• requisition in writing signed by debenture holders holding at least 1/10th in value of the debentures for the time being outstanding; or
  • the happening of any event, which constitutes a breach, default or which in the opinion of the debenture trustees affects the interest of the debenture holders.

– Right to make an application before NCLT: Section 71(10) of the Companies Act, 2013 provides that on failure of the company to redeem the debentures on the date of their maturity or failure to pay interest on the debentures when it is due, an application may be filed by any or all of the debenture holders or debenture trustee, seeking redemption of the debentures forthwith on payment of principal and interest due thereon.

Application under IBC: Section 5(7) of IBC defines a “financial creditor” to mean any person to whom a financial debt is owed and includes a person to whom such debt has been legally assigned or transferred to, and Section 5(8) of IBC defines “financial debt” as a debt along with interest, if any, which is disbursed against the consideration for the time value of money and includes any amount raised pursuant to any note purchase facility or the issue of bonds, notes, debentures, loan stock or any similar instrument. Thus, debenture holders are treated as financial creditors for the purpose of IBC and may exercise all the rights as available to a financial creditor.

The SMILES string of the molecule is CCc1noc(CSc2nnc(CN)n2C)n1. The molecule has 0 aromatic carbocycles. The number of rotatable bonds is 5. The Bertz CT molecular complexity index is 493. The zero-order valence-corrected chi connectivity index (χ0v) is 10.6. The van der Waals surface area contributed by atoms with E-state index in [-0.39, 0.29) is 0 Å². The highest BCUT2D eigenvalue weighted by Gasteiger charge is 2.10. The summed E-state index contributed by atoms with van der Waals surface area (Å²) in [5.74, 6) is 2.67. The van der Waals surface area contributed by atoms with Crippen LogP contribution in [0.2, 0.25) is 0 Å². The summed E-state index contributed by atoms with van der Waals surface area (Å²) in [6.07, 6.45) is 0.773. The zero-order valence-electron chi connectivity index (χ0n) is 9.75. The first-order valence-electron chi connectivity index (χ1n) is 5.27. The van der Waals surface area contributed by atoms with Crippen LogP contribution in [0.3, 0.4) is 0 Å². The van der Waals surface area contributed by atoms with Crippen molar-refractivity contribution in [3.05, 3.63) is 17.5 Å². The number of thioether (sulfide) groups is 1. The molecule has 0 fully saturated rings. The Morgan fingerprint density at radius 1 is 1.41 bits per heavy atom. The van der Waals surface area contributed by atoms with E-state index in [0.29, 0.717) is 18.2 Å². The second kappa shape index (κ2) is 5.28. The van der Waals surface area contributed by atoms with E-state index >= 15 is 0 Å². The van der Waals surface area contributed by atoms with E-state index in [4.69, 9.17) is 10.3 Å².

As per Section 6 of IBC-“Where any corporate debtor commits a default, a financial creditor, an operational creditor or the corporate debtor itself may initiate corporate insolvency resolution process in respect of such corporate debtor in the manner as provided under this Chapter”.  Accordingly, the debenture holders (whether secured or not) may apply for initiation of corporate insolvency resolution process against the company under Section 7 of IBC. In fact the Central Government has, vide notification no. S.O. 1091(E) dated 27th February, 2019, notified that such right may also be exercised by the debenture holder, through a debenture trustee.

Right to enforce security interest: The right of foreclosure is a counter-part of right of redemption. Just like a company has a right of redeeming the security after payment of debt amount, a secured debenture holder has a right of foreclosure or sale in case of default in redemption. In the case of Baroda Rayon Corporation Limited vs. ICICI Limited[5] and in Canara Bank vs. Apple Finance Limited[6], Bombay High Court upheld the right of the debenture trustee to sell off the properties of the company for the benefit of the debenture holders.

Here, it is pertinent to understand how the debenture holders shall exercise the right of foreclosure. The law distinguishes between security interests based on the nature of the collateral. For instance, in case of security interests on immovable properties, Chapter IV of Transfer of Property Act, 1882 applies.  Further, the security interest, in case of secured debentures, can be enforced in the following manner: (a) In case the debenture holder is a bank/ financial institution, as per the provisions of Securitisation and Reconstruction of Financial Assets and Enforcement of Securities Interest Act, 2002; and (b) In case the debenture holder is not a bank/ financial institution, as per the common law procedures.